In a new post on the Center for Global Development’s (CGD) Rethinking U.S. Foreign Assistance Blog, MFAN member Sarah Jane Staats, director of policy outreach at CGD, offers a reaction to the recently released discussion draft of the development portions of the “Global Partnerships Act of 2010,” which is the proposed title of House Foreign Affairs Committee Chairman Howard Berman’s (D-CA) much-anticipated initial rewrite of the antiquated Foreign Assistance Act of 1961.
Staats applauds three aspects of the working draft:
1) it appropriately defines the scope of “development” as being far broader than foreign assistance, to include debt relief, trade, agriculture, migration, environmental protection, arms sales, and all other U.S. policies that affect development;
2) it restores authority to the administrator of the U.S. Government’s lead development agency, the U.S. Agency for International Development (USAID), and calls for the administrator to serve at a minimum as vice-chair of a new interagency Development Policy Committee (the chair is left at the President’s discretion); and
3) it puts a premium on transparency, calling for information – ranging from funding amounts to country strategies to impact evaluations – to be made publicly available.
Despite the good, she raises a few key questions along the way:
- If development is more than foreign assistance, how do we deal with committee turf battles for those development-related issues that fall outside the purview of the foreign affairs/authorizing committee?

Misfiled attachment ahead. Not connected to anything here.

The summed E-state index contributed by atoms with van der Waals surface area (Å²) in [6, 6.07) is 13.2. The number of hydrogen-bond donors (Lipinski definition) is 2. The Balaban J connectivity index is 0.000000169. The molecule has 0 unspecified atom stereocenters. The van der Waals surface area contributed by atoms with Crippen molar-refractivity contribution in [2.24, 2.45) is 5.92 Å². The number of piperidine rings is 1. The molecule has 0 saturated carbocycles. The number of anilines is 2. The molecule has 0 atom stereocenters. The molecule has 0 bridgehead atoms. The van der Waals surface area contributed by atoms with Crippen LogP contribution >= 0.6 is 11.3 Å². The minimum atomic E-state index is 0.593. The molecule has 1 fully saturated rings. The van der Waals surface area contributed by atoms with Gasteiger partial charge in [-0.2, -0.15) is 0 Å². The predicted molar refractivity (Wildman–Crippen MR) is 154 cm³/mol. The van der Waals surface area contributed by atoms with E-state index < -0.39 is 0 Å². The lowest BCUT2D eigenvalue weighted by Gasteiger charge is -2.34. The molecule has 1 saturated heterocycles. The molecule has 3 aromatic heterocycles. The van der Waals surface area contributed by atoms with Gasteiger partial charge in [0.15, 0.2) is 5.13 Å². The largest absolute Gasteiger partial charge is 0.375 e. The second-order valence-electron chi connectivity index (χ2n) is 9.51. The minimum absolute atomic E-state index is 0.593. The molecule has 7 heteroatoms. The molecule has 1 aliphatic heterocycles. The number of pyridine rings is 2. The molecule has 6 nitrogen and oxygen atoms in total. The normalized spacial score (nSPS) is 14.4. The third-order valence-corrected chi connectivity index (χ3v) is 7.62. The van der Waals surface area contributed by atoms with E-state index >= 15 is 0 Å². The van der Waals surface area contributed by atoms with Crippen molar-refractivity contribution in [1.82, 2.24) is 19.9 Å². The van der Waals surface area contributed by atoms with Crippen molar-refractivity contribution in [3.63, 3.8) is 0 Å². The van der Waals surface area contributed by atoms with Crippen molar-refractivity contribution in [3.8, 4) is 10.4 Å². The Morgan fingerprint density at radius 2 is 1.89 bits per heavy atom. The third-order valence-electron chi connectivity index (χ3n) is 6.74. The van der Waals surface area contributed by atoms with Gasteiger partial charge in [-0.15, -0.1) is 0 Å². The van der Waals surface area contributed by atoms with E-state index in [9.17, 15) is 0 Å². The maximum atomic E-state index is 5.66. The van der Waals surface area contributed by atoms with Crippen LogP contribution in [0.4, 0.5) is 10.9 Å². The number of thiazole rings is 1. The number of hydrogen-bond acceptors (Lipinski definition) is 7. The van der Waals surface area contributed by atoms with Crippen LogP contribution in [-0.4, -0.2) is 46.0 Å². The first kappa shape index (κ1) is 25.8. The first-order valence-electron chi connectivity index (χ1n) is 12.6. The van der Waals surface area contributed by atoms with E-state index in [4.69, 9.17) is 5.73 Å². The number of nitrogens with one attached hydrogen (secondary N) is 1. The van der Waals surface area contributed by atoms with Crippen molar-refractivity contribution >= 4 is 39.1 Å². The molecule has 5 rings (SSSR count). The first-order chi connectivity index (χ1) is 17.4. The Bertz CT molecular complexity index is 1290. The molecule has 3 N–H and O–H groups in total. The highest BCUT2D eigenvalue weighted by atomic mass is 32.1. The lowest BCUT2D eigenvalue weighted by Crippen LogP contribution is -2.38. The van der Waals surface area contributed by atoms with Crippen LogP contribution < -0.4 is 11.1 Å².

- How do we marry funds for both country-specific strategies and global (non-country specific) sector strategies effectively without making an already messy system even more complicated?
- How do we limit adding another layer (or two) of bureaucracy – read: more paperwork – with these plans?
- How can we be less prescriptive by finding that equilibrium of greater flexibility for the Executive Branch in exchange for heightened accountability to Congress?
Finally, Staats points out that the success of the reform effort ultimately hinges on the still-unresolved Presidential Study Directive on development policy at the NSC and the Quadrennial Diplomacy and Development Review (QDDR) being undertaken by the State Department and USAID. She writes, “More concerning is that State and USAID have had little interaction to date with staff writing the new bill. This doesn’t bode well for striking a grand bargain between the administration and Congress on either a new development direction (which will likely require some legislation) or passing a new global partnership act (which will require support from the administration, including State and USAID).”
Speaking of the QDDR, Staats’ colleague at CGD, Todd Moss, provides a sobering perspective on Secretary of State Hillary Clinton’s attempt at elevating development within the U.S. foreign policy prism. In his piece, he comments on: the one-man show at USAID – namely, Administrator Raj Shah – as there appears to be no sense of urgency around staffing him with a team of development experts to truly provide a development voice; the Secretary’s reluctance to empower the USAID administrator to really own the development agenda and portfolio; the importance of development practice as a distinct discipline and doing development for development’s sake (versus as a tool for security or diplomatic or other objectives); and the shortsightedness of not institutionalizing an elevated development function for the long term, i.e., after the Secretary departs.
Moss writes, “The staffing gap seems to be particularly acute since Raj Shah is now more than 6 months into the job (and it’s 18 months into the administration) yet still has zero of his top twelve managers in place. Disgracefully, only two have even been named yet. I can find only two ways to interpret this. Either (a) no one really cares about filling these positions so it is just taking an embarrassing amount of time or (b) these mid-level spots are deadlocked in petty personnel battles between the White House and State. It’s not good when “no one cares” may be the preferable answer.”
To read more, click here.